“You can’t go back and change the beginning, but you can start from where you are and change the ending.” Anon
Time for a Little (or a Lot) of Self-Analysis — The Power of Apology and the Power of Speaking Up
A sincere apology requires you to demonstrate how your actions caused hurt or pain to another person. We can all do or say things that we later come to regret — an in-the-moment reaction that can leave us and other people feeling anywhere from slightly uncomfortable to totally destroyed. What we do next to be able to move forward will determine how the story ends.
Jacinta’s Story: A Sincere Apology is Needed to Put Things Right When She Made a Huge Mistake: A Case Study
Jacinta as manager of the business relied on James in the accounting department to provide the numbers she needed to do her job. However, James seemed to enjoy jerking her chain by routinely withholding information.
One day it came to a head when Jacinta needed data from James to complete a report that she needed to email to the CEO ahead of a meeting with the stakeholders the next day. On requesting the data, James told her she’d have to wait a few days for it. It was the final straw for Jacinta. She completely lost it, and in a very threatening tone said to James: “I’d hate to have to tell the CEO that the reason he hasn’t got the information he needs for his proposal is because it got stalled on your desk. You better have the information on my desk first thing in the morning, or there will be consequences.” And with that Jacinta stormed off, banging the door behind her.
The next morning there was still no report from James. Instead, she had an email from HR requesting an urgent meeting. During this Helen, the HR director, let Jacinta know that her remark to James could be considered as a threat to a co-worker. She had implied in what she said that his job could be at risk if he didn’t deliver the report — and that this was, in effect, harassment. Helen strongly suggested an apology to James would help her avoid any unintended consequences.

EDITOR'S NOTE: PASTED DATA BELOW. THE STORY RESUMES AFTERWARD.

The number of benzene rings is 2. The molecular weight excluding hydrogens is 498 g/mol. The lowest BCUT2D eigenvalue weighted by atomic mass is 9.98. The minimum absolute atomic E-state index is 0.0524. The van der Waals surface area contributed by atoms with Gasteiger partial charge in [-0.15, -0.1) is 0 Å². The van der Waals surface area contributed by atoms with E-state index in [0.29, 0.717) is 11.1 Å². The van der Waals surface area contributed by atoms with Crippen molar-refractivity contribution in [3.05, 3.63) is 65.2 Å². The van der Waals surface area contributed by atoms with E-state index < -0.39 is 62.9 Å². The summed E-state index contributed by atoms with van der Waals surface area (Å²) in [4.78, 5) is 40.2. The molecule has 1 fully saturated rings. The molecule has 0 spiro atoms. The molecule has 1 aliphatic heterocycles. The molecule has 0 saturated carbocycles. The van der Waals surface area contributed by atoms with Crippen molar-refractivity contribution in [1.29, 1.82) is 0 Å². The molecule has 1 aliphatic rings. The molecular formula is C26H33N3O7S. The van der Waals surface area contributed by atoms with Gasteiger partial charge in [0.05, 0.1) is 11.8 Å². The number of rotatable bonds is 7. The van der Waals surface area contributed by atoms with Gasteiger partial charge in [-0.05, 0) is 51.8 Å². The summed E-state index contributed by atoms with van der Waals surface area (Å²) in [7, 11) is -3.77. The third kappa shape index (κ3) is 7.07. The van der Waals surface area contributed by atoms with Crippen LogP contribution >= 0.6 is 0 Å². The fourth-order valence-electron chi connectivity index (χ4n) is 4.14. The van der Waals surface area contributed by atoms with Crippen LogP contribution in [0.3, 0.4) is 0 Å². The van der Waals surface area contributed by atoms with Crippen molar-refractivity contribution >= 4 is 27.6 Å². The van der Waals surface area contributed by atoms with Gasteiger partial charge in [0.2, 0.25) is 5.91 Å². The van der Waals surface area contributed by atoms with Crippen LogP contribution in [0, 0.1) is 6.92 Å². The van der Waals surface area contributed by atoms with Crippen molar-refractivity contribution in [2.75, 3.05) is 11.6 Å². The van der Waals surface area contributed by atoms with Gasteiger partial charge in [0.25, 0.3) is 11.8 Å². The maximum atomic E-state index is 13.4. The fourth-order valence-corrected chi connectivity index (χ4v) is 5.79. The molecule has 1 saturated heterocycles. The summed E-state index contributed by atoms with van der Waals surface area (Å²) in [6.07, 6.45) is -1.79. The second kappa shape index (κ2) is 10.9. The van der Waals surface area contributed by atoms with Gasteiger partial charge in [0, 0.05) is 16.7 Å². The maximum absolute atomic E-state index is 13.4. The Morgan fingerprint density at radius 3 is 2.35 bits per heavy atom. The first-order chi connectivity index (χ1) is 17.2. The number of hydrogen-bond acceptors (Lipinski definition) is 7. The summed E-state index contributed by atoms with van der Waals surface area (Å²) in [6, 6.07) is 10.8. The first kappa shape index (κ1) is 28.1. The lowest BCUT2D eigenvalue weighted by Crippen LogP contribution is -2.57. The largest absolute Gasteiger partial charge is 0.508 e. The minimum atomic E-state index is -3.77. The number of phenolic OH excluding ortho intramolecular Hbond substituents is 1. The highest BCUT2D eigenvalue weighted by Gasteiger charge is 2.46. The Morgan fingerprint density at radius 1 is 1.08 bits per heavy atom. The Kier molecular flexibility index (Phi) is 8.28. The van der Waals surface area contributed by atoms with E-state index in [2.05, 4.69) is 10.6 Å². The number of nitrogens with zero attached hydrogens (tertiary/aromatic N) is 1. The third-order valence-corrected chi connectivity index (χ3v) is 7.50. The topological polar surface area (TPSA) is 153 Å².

Although Jacinta was taken aback by what Helen said, she recognised immediately that she had made a huge mistake, and to put it right she needed to swallow her pride and arrange a meeting immediately with James. During this Jacinta apologised for using her position to pressure him. She went on to thank him for the work he did every day, letting him know that she knew he had a lot of conflicting priorities and that she now recognised that she had tried to muscle her way in to the top of the pile. She finished by saying she was sorry she did that, and that it wouldn’t happen again.
James got the information to Jacinta later that morning. From that moment on, they worked together in a cooperative and collaborative way. Both were respectful of each other’s workloads and needs, and were able to work effectively and efficiently.
Develop Your WorkLife Story Chapters
We’re all capable of not acting in the best way on our own or someone else’s behalf, consciously or unconsciously. In Jacinta’s story, in recognising she needed to apologise, she also recognised that speaking up can be hard; and she also recognised that the repercussions of not speaking up can be harder.
A quote about the importance of speaking up when you’ve been on the giving or receiving end of an experience that had a negative impact on one or both parties. From The One Minute Apology: “At the very least, you’d be feeling better today if you had been completely honest with yourself.”
Jacinta’s story is one of the stories featured in my book: How To Apologise With Humility Sincerity And Integrity, from The School Of WorkLife Book Series.
The stories I write are based on real WorkLife challenges, obstacles and successes. In some stories I share my own experiences, and with permission stories of people I’ve worked with, whose names have been changed to protect their anonymity. Other persons and companies portrayed in the stories are not based on real people or entities.